The best striper jigs in the world all have one common attribute: they mimic the natural forage that striped bass-fishing anglers know the predators feed on. Whether you prefer to retrieve them with a snap, a jerk or a gentle wave of the rod, a little added input from a savvy angler can make a striper jig look to striped bass just like those bunker, herring, sand eels and silversides.
The best thing about jigs is their versatility. Most can be fished throughout the water column, whether that means a zippy retrieve up near the surface while bass are busting on top, or slowly bouncing along the bottom to wake up lethargic fish that are hiding down deep. Most striped bass jigs can be tipped with bait if that’s what it takes to generate bites. And the vast majority of jigs out there can also be used with multiple techniques ranging from vertical jigging, to casting and retrieving, to trolling.
Bucktail Jig for Stripers
The classic example of a striped bass jig is the bucktail. Bucktail jigs consist of a lead head on a hook dressed with the hairs from a deer tail. Yes, a bucktail jig for stripers really does have parts of a buck’s tail on it. At least, historically they have. Today, you can also find bucktail jigs tied with nylon hairs, tinsel, and rubber filaments. Yet still, no matter how many tackle stores you visit, it’s quite unlikely you’ll ever find one that doesn’t have a selection of traditional deer-hair-tied bucktail jigs for sale.
Bucktails often work best when used in tandem with a “sweetener,” like a soft-plastic twister-tail or a natural strip bait added onto the hook. Many anglers prefer those with contrasting colors between the head and hair; some anglers swear by styles that have large eyes; and others like bucktails that have dark hair on the back and lighter hair underneath, matching a baitfish’s natural coloration.
How to Fish a Bucktail Jig for Stripers
When it comes to the techniques usually used when bucktail-jig-fishing for striped bass, much depends on the specific area and situation. In the shallows and when fish are near the surface, striped bass angler commonly cast and retrieve jigs, giving them a lifelike action by twitching the rod tip every few seconds. If the fish are staging along a drop-off or over structure, it’s common to cast the bucktail and allow it to sink to the fish’s depth, then work it back to the boat with sharp snaps of the rod. And when the fish are sitting on bottom or holding very tight to structure, many anglers will try to position their boat directly over the hotspot and jig the lure up and down right in front of the fishes’ noses.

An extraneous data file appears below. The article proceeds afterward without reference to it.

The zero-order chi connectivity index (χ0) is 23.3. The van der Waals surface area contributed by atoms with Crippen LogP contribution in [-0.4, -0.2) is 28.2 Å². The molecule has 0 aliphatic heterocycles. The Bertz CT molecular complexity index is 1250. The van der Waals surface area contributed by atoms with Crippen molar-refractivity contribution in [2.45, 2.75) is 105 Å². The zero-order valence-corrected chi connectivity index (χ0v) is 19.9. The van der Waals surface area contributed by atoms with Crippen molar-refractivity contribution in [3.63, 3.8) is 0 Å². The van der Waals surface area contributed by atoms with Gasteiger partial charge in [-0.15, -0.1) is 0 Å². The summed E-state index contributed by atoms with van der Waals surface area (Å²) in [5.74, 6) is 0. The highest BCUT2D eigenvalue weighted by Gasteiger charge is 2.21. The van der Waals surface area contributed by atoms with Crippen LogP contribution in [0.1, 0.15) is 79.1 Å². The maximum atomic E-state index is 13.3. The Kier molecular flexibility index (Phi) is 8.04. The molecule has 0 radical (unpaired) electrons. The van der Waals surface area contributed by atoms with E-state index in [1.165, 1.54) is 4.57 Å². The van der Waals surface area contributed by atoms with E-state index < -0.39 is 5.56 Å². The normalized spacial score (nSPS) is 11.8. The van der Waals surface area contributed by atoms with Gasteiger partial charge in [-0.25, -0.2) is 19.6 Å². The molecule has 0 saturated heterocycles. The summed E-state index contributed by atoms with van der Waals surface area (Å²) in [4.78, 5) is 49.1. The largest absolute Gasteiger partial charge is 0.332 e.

Trolling striped bass jigs is a tactic that shines when the fish are scattered over large areas, and bucktails are ideal in this situation. This is one of the scenarios in which those who use bucktail jigs for stripers usually add some sort of attractor that gives the jig a more life-like look. Historically, pork-rind strips were used for this purpose, though today, far more anglers choose a soft-plastic twisty tail or shad-style paddletail to give trolled striper jigs more appeal.
Are Soft Plastics The Best Jigs For Stripers?
Soft plastics on jigs means dressing the hook on a lead-head with a changeable plastic tail. Many modern anglers would argue that today’s soft plastics make the best striper jigs of all. It’s certainly a debatable point, but soft-plastic striped bass jigs do have some distinct advantages over traditional bucktail jigs. First and maybe most importantly, they allow for blindingly-fast lure changes since you can quickly and easily pull off one tail and slide another onto the jig head in a matter of seconds. That means you can swap through every color in the rainbow, until you find which one the fish are most attracted to at any given time.
You can also change body sizes and shapes to match the moment. For example, a long, slender tail may be ideal when the fish are chasing long, slender baitfish. But if they’re feeding on fish with a larger profile, a deep-body paddle tail might generate more strikes. And you can offer the fish either one and switch things up at the drop of a hat. Just remember that bigger lures often catch bigger fish, and you never know when a record striper is nearby.
Along with bucktail jigs and soft plastics, there are, of course, other types of striper jigs. Some anglers like to use jigging spoons, which are great for vertical jigging since they sink quickly and their weight helps them stay deep. Feather jigs, similar to bucktails but tied with chicken feathers, are preferred by others. And there are countless variations to all of these different options. But when all is said and done there’s one irrefutable truth: Striped bass jigs catch fish, and they belong in every angler’s tackle box.